Today on Blogcritics
Home » Eats, Shoots & Leaves

Eats, Shoots & Leaves

Please Share...Tweet about this on Twitter0Share on Facebook0Share on Google+0Share on LinkedIn0Pin on Pinterest0Share on TumblrShare on StumbleUpon0Share on Reddit0Email this to someone

Since y’all got into a debate about Woe Is I… Am I? I figured this would be a good time to post the other grammar book review.

I’m obviously a stickler for grammar and enjoy finding grammatical errors, typos, and other funny goofs with the English language as evidenced in the Gotchas (new design coming… well, the new design is up, but haven’t had time to post entries.) and the series I’ve written for Webreference eons ago. Imagine my excitement when hearing about this runaway bestseller in which the author takes a “zero tolerance approach to punctuation.”

It wasn’t in America very long when it quickly reached the coveted bestseller lists, and this despite retaining its British syntax. In reading the introduction, I was pleased to find the publisher had decided not to change the UK spellings, phrases, and even punctuation rules in the American version of the book. Hurrah! It would have been a nice touch to add a note regarding the differences in the rules of American and British grammar.

A couple of problems do come with leaving the British intact, however. A sign mentioned in the book is racist in American English and should have been omitted. Also present is the word “fag,” harmless in Britain, but a prejudicial term in the US. Not everyone realizes this.

Writing this review is stressful knowing the punctuation is going to be checked with a magnifying glass, while I remain true to what I have been taught. Here’s an example of where we disagree:

Rule eight in using apostrophe to indicate the plural of words such as do, don’t, but, and and. In reviewing my entire library of grammar-related books, a majority indicate the apostrophe is not needed when the context is clear. Thus, use dos, don’ts, buts, ands, Bs, CDs, and so on. Use the apostrophe when minding your p’s and q’s and trying to remember to cross those t’s.

Truss clearly explains the purpose of ellipses and [sic], two items that have confused writers and readers. Since this book has given me a renewed and refreshed outlook into punctuation, I’m on the lookout for more gotchas.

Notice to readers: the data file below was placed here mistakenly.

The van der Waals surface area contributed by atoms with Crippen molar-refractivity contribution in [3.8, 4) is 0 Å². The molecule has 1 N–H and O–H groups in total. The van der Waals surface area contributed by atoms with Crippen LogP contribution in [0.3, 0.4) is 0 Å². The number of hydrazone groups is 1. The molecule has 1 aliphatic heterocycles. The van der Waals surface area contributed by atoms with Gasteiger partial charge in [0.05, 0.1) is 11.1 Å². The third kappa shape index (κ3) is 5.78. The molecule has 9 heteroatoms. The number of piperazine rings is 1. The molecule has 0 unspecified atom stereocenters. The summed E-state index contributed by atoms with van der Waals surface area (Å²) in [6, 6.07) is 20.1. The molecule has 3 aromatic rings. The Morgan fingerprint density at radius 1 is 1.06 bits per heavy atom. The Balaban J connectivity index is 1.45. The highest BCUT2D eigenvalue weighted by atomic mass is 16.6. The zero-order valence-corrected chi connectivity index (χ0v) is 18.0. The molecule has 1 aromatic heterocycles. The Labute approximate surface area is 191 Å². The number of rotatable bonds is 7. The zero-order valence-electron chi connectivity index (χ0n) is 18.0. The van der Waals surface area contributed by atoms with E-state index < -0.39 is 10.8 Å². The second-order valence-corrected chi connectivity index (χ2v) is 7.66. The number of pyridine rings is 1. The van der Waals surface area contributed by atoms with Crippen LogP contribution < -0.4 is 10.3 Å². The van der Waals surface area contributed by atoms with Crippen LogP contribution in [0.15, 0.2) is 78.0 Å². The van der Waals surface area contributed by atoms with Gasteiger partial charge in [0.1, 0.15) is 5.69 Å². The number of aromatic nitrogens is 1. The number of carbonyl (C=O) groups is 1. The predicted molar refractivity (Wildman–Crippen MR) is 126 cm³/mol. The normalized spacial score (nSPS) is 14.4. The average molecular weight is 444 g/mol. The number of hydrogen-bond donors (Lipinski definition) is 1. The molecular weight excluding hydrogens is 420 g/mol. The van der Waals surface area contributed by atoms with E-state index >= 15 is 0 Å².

However, I was disappointed when I finished the book. It started off strong, but then dragged before I reached the middle pages. The book was overhyped. There were highlights in the book that I enjoyed, so all was not lost.

Those hemming and hawing at this review and the thought of saving punctuation won’t want to come within ten feet of this book.

Someone asked me if this would make a good book for learning the grammar rules. No, not this one. This is more for people who know the rules and need a laugh. It’s the ‘fiction’ of grammar more than a how-to.

Meryl prefers to write “theater” the British way… “theatre.”

Powered by

About Meryl K Evans

Meryl K. Evans, Content Maven, is the author of "Brilliant Outlook Pocketbook" and the co-author of "Adapting to Web Standards: CSS and Ajax for Big Sites." She has written and edited for a bunch of places online and off. A native Texan, she lives a heartbeat north of Dallas in Plano, Texas with her husband and three kiddos.
  • http://paperfrigate.blogspot.com DrPat

    Also present is the word “fag,” harmless in Britain, but a prejudicial term in the US.

    No kidding! I couldn’t believe it, my first day in the UK, when one of the guys in my department announced he was taking a break to “suck on a fag.”